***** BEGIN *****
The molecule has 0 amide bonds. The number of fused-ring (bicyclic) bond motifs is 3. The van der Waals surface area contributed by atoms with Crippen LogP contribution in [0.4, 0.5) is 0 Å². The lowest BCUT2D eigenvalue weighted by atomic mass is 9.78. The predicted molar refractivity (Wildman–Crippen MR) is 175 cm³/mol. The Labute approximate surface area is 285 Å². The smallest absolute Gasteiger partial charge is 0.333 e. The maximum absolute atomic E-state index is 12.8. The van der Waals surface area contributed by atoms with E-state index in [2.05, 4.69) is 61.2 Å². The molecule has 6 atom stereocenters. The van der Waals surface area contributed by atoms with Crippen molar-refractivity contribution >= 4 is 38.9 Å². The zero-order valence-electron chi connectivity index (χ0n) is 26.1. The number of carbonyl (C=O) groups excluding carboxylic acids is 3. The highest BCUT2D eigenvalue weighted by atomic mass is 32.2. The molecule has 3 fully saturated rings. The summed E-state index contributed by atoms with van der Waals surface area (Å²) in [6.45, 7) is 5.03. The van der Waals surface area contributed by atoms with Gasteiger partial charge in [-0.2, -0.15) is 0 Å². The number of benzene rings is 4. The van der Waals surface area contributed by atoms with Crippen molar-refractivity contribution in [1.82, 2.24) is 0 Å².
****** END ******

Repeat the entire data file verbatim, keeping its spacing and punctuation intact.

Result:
The molecule has 0 amide bonds. The number of fused-ring (bicyclic) bond motifs is 3. The van der Waals surface area contributed by atoms with Crippen LogP contribution in [0.4, 0.5) is 0 Å². The lowest BCUT2D eigenvalue weighted by atomic mass is 9.78. The predicted molar refractivity (Wildman–Crippen MR) is 175 cm³/mol. The Labute approximate surface area is 285 Å². The smallest absolute Gasteiger partial charge is 0.333 e. The maximum absolute atomic E-state index is 12.8. The van der Waals surface area contributed by atoms with E-state index in [2.05, 4.69) is 61.2 Å². The molecule has 6 atom stereocenters. The van der Waals surface area contributed by atoms with Crippen molar-refractivity contribution >= 4 is 38.9 Å². The zero-order valence-electron chi connectivity index (χ0n) is 26.1. The number of carbonyl (C=O) groups excluding carboxylic acids is 3. The highest BCUT2D eigenvalue weighted by atomic mass is 32.2. The molecule has 3 fully saturated rings. The summed E-state index contributed by atoms with van der Waals surface area (Å²) in [6.45, 7) is 5.03. The van der Waals surface area contributed by atoms with Gasteiger partial charge in [-0.2, -0.15) is 0 Å². The number of benzene rings is 4. The van der Waals surface area contributed by atoms with Crippen molar-refractivity contribution in [1.82, 2.24) is 0 Å².